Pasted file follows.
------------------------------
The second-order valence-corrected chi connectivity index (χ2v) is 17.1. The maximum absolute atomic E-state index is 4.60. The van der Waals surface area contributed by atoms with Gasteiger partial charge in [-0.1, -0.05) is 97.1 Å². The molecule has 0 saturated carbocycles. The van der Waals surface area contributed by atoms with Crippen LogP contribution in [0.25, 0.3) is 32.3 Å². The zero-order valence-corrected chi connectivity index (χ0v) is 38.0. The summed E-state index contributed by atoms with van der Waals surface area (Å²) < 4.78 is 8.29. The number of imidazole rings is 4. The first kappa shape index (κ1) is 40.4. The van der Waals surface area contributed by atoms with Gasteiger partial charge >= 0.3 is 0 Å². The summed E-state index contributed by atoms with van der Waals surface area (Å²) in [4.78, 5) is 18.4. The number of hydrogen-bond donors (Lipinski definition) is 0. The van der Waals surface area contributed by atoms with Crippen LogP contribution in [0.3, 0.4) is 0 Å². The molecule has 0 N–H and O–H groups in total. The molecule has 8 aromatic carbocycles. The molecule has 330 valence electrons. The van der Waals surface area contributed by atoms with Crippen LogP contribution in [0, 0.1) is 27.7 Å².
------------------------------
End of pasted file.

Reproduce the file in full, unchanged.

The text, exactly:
The second-order valence-corrected chi connectivity index (χ2v) is 17.1. The maximum absolute atomic E-state index is 4.60. The van der Waals surface area contributed by atoms with Gasteiger partial charge in [-0.1, -0.05) is 97.1 Å². The molecule has 0 saturated carbocycles. The van der Waals surface area contributed by atoms with Crippen LogP contribution in [0.25, 0.3) is 32.3 Å². The zero-order valence-corrected chi connectivity index (χ0v) is 38.0. The summed E-state index contributed by atoms with van der Waals surface area (Å²) < 4.78 is 8.29. The number of imidazole rings is 4. The first kappa shape index (κ1) is 40.4. The van der Waals surface area contributed by atoms with Gasteiger partial charge >= 0.3 is 0 Å². The summed E-state index contributed by atoms with van der Waals surface area (Å²) in [4.78, 5) is 18.4. The number of hydrogen-bond donors (Lipinski definition) is 0. The van der Waals surface area contributed by atoms with Crippen LogP contribution in [0.3, 0.4) is 0 Å². The molecule has 0 N–H and O–H groups in total. The molecule has 8 aromatic carbocycles. The molecule has 330 valence electrons. The van der Waals surface area contributed by atoms with Crippen LogP contribution in [0, 0.1) is 27.7 Å².